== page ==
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  • Writer's pictureEmily Holbrook

Life Is a (Fish) Highway

Updated: Sep 13, 2021

Working for the Seattle Department of Transportation (SDOT), Anchor QEA’s talented team helped change the face of Seattle’s waterfront, playing a key role in the planning, design, and construction of the 4,000-foot-long seawall replacement project. The project included an intertidal habitat corridor, or “fish highway,” that provides a safe transition for migrating fish following the shoreline. The Habitat Intertidal Zone (HIZ) is a “pocket beach,” designed to mimic naturally occurring sand and gravel beaches elsewhere along the Puget Sound shorelines, providing more habitat diversity for juvenile fish and other marine life. Anchor QEA’s contributions included permitting, construction management support, environmental compliance, and landscape architecture support.

Riding Seattle’s Wave of Transformation to Achieve Environmental Restoration

While Pike Place Market continued to bustle, caffeine seekers frequented cozy cafes, and sea otters kept afloat at the Seattle Aquarium, the downtown waterfront area has been transforming behind the scenes for the better part of a decade. The origins of that transformation, however, extend back much further.

Over time, during the 1920s-era, timber-supported Elliott Bay Seawall had been exposed to the erosive tidal forces of Puget Sound and marine boring organisms—becoming highly vulnerable to seismic events in the process. The marine ecosystem had also significantly degraded due to industrial and urban development. As part of a major downtown environmental restoration and revitalization project, the City of Seattle sought to improve seawall stability, expand public amenities, and improve the nearshore marine environment by replacing the seawall, installing a new cantilevered sidewalk, and adding fish-friendly habitat features.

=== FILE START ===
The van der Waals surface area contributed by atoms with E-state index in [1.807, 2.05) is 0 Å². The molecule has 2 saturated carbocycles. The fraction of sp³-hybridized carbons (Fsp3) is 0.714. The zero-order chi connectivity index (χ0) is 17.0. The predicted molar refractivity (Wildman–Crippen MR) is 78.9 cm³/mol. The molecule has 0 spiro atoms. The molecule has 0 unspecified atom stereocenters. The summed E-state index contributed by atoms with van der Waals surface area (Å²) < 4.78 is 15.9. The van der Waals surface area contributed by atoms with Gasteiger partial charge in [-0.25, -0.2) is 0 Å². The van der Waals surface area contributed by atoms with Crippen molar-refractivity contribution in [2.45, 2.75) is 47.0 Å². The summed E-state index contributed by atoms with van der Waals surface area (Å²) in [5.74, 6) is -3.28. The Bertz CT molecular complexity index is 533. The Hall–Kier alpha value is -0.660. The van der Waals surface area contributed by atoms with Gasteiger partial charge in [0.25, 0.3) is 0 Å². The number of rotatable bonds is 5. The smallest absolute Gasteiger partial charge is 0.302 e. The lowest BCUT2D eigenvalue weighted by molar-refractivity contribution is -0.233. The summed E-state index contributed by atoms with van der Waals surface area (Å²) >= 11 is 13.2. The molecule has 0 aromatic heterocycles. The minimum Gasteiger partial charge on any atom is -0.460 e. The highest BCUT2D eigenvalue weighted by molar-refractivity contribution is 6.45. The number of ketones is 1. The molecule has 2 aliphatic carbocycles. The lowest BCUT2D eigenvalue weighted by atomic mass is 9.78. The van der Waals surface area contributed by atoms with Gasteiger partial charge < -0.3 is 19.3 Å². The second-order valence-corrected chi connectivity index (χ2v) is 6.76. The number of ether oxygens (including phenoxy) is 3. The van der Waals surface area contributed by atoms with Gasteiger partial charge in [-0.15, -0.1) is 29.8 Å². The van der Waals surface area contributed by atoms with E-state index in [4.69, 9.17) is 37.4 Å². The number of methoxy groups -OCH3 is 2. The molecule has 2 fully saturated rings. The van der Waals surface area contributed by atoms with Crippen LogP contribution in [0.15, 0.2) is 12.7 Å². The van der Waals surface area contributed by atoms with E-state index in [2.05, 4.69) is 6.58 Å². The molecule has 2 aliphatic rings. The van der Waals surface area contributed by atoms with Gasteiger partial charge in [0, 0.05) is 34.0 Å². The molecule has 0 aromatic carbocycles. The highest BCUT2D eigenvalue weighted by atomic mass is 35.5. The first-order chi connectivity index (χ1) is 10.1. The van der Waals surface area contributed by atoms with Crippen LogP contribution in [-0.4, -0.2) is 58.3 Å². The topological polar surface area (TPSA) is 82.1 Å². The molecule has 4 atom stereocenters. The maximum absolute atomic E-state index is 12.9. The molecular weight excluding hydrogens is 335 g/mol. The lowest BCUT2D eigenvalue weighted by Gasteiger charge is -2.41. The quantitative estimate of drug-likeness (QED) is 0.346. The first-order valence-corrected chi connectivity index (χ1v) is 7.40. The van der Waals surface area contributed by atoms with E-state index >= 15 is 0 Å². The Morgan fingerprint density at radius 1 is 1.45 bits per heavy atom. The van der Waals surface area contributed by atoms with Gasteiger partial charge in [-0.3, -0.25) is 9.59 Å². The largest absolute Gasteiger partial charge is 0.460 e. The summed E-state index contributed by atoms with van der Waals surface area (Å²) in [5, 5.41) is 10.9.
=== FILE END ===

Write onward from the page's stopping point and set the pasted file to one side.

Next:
Improving the Habitat to Support a Healthy Marine Ecosystem

The Elliott Bay Seawall Project planning and permitting phases began in 2010, and construction and environmental restoration started in the fall 2013 and ended in July 2017. In that time, the City replaced the aging and deteriorating seawall, WSDOT replaced the overhead Alaskan Way viaduct with a tunnel, and the City provided substantial habitat improvements to the Elliott Bay shoreline. Finally, the associated follow-up HIZ was completed between November 2018 and December 2019.

Habitat improvements included an intertidal habitat corridor (the “fish highway”), that runs the length of the seawall and textured precast concrete habitat shelves on new, textured concrete seawall face panels. Above, a cantilevered sidewalk that extends over the water includes light-penetrating sidewalk panels constructed with glass pavers, allowing sunlight to reach the water below. The increased light supports macroalgae and invertebrates that attract juvenile fish and provides both a shallow, lighted corridor and food during their migration along the shoreline.

The final piece of the overall project was the creation of the HIZ, located in Elliott Bay between Washington Street and Yesler Way. The HIZ “pocket beach” is located near the Duwamish River, where juvenile salmon make their way to the Pacific Ocean, and connects with the “fish highway,” providing an inviting entrance to the migratory pathway.

These days, if you head to the downtown Seattle waterfront area and look down between the piers, you might just be greeted by a cluster of salmon, illuminated by natural light sneaking through the sidewalks above.

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